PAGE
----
“I consider myself a fiscal moderate,” he said. “I would really like to see the county position itself well to take advantage of [helping residents and businesses].”

Taxes are something Collins hears about most from constituents, he said. Educating residents on why taxes are the way they are is an item he said he wants to hit on.

With inflation and other programs, Collins said the budget will have to grow in the coming years. Because the county’s portion doesn’t make up a majority of residents’ tax bills, talks of reducing it typically translate to a small amount for individuals.

“You can’t talk about the budget without talking about revenues,” he said. “I think that’s the mistake people make. … Talking about tax relief is always a great talking point.”

Van Hof said she isn’t so much concerned with being a budget hawk, but rather wants to make sure the money is spent in appropriate places.

One area the candidates agreed on was the need to keep the public informed and make themselves visible to constituents. Van Hof said one of her priorities will be to increase the county’s transparency.

“When there’s a lack of transparency, people will always imagine the worst and fill in the blanks,” she said.

Collins said he finds many constituents don’t know the precise role of the County Board. Pavelko said it’s not uncommon for residents to not know who their County Board members are.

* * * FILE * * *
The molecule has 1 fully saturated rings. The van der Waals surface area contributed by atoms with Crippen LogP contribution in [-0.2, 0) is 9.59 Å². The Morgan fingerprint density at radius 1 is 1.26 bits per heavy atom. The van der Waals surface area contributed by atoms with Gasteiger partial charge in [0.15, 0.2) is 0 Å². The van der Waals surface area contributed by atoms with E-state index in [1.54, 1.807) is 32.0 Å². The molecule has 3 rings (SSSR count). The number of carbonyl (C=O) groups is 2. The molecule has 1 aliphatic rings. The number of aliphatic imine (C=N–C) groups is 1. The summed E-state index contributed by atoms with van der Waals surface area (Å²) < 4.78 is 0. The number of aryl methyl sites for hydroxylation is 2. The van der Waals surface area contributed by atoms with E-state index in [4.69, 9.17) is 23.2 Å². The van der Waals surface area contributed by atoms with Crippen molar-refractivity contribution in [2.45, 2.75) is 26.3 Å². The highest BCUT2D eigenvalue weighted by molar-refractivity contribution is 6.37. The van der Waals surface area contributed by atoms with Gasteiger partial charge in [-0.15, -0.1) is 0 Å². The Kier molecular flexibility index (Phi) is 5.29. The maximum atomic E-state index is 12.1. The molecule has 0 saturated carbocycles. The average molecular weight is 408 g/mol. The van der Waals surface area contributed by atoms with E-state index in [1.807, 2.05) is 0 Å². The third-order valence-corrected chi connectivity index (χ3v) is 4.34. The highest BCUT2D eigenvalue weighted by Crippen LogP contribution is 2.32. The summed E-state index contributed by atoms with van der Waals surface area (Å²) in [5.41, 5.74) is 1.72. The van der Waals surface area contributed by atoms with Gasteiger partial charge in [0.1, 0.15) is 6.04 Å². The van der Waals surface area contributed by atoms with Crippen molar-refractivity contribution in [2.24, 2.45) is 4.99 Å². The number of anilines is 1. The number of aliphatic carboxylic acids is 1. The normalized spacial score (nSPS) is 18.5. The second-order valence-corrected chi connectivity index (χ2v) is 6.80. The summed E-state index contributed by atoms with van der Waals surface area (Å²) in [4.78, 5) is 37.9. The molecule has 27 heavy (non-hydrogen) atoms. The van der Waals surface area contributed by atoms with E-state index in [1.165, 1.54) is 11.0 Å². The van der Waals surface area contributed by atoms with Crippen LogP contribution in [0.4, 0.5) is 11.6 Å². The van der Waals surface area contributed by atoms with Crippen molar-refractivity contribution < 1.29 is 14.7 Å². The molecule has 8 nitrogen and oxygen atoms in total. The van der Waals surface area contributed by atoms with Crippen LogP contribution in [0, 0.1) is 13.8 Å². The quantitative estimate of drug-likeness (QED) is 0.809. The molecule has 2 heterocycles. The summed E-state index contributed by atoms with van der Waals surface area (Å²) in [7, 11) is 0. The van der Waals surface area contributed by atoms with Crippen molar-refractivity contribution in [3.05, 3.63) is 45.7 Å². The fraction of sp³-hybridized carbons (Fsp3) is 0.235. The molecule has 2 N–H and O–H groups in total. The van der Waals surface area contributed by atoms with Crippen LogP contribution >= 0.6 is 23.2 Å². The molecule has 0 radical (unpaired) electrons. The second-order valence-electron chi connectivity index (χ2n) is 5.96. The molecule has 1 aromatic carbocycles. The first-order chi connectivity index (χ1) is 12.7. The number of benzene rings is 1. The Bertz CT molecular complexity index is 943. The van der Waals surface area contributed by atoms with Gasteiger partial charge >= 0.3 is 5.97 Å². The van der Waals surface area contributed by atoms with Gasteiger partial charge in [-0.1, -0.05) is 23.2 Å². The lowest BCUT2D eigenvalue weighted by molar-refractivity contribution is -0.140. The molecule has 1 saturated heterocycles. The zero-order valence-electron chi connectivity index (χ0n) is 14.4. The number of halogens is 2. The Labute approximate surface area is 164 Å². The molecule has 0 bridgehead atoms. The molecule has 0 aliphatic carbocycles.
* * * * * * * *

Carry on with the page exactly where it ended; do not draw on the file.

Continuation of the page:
“It seems to be over and over I hear that, and that’s disappointing,” Pavelko said.

On what the county can do better, Collins said he doesn’t see an area to hit on for massive improvement, but rather smaller changes, such as with the county’s website, saying it needs to evolve more.

“I think we do things really well,” he said. “I think we can make some incremental changes.”

Affordable housing was something each candidate also expressed strong support for.

Collins voted in favor last month for funding of the Taylor Place Apartments project in McHenry, something Pavelko said he thinks the county needs more of. Van Hof said she wants to see the county increase partnerships in this area to help the county’s programming and outreach, including with the McHenry County Housing Authority and Compassion for Campers.

“I think the county should be spending all it can on affordable housing but also looking for other avenues of support, such as federal and state funding,” Van Hof said.

Background

Collins, who was appointed to the McHenry County Board in March 2021, owns Omni Supply, an Elgin-based grease containment company.